MORE>>> Military Student Loan Benefits offered by the U.S. Department of Education

If you are requested a deferment, you need to complete the appropriate request with your student loan servicer: Military Service and Post-Active-Duty Student Deferment Request. Make sure you provide your servicer with all required documentation. And before you leave for active duty, it may be worth it to discuss a power of attorney option with a qualified legal professional. That way you will have someone at home able to help with your federal student loan management while you are away.  

Income-Driven Repayment Plan

An income-driven repayment plan bases your ability to pay on your discretionary income, family size, and state of residence. Under this kind of repayment plan, you may qualify for a low or zero payment amount. It may be possible for you to receive student loan forgiveness for the remaining balance in 20-25 years. You may be eligible based on your income, type of loan, and the date when the loan was made. Private loans may not be eligible for income-driven repayment plans, so contact your loan servicer to understand what your available options are.

More >>> Income-Driven Repayment Plan Options

Servicemembers Civil Relief Act (SCR)

One of the other benefits available to you as a servicemember is the Servicemembers Civil Relief Act (SCRA) interest rate cap. As a holder of federal or private loans, during your active-duty periods, you are legally protected in regards to your financial obligation to obtain a 6% interest cap on the student loans you received prior to your military service. One thing to note-if you consolidated your federal loans after your active-duty start date, your new loan may not be eligible for SCRA. Talk to your lender for more information. And make sure you review the information your lender has regarding your active duty start dates. If there is any discrepancy, make sure to provide a copy of your order to your lender to ensure your benefit is activated and covers your entire period of active duty.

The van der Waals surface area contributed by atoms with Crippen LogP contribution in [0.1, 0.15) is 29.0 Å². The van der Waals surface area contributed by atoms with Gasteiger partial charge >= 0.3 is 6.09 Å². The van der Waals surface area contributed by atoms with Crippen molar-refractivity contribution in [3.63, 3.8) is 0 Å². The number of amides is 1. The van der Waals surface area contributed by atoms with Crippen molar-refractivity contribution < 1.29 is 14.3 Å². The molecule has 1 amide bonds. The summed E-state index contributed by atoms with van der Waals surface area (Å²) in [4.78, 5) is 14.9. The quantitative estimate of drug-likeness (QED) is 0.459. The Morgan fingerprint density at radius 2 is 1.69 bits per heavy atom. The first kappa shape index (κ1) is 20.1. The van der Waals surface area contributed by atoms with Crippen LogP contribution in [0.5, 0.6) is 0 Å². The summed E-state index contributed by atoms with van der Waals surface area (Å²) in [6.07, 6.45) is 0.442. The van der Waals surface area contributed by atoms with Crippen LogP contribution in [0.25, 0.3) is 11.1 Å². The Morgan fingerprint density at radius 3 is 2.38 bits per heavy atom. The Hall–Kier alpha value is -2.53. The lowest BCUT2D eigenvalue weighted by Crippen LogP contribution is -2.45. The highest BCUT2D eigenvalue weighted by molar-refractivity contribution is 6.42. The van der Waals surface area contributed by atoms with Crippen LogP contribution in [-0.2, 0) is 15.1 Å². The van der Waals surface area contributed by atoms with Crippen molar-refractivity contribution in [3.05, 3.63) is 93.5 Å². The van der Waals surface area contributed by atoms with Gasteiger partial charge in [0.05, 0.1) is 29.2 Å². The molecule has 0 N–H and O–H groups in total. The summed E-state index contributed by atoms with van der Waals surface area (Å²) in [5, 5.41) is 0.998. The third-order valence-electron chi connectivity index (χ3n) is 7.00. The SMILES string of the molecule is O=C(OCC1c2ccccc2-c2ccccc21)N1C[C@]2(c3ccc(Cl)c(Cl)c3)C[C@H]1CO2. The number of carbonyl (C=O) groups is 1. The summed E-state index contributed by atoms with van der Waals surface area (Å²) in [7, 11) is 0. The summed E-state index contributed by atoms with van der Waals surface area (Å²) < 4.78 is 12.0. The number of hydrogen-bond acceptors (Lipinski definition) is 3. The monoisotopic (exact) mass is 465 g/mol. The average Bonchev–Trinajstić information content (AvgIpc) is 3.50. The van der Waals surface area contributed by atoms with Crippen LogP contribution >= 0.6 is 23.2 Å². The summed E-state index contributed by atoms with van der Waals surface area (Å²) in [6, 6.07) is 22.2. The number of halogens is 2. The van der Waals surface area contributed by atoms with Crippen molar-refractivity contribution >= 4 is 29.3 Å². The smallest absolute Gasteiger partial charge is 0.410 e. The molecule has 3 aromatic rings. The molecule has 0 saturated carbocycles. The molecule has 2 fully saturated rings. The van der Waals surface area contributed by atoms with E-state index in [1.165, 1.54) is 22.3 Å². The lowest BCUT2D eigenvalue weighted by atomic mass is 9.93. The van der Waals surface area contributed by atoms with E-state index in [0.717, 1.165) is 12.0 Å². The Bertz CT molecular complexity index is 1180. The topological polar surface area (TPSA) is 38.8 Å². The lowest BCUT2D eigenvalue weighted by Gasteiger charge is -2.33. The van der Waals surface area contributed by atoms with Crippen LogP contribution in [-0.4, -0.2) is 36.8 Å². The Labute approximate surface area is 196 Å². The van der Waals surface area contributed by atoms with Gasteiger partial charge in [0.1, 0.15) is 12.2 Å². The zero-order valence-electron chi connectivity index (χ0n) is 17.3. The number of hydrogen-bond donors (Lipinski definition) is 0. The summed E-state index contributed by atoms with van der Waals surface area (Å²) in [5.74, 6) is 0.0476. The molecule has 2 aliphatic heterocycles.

Refinance Your Student Loans

Refinancing allows you to move your current student loans into a new, single loan. You are able to refinance both federal and private student loans together if you choose, and though you can take your federal student loans and refinance them into private student loans, know that in doing so, you may lose valuable federal borrower benefits. If you are looking to make your federal student loans more manageable, you may want to look into a Direct Consolidation Loan, available only for federal student loans. 

Private student loans and federal loans can be refinanced together in a private refinance loan. Whatever you choose, make sure to read over the different options that are available to you such as a lower APR and repayment terms to ensure you find the right choice for you.  Private lenders don’t have as many options should your circumstances take a negative turn, so weigh all your options before moving a federal loan into a private refinanced loan.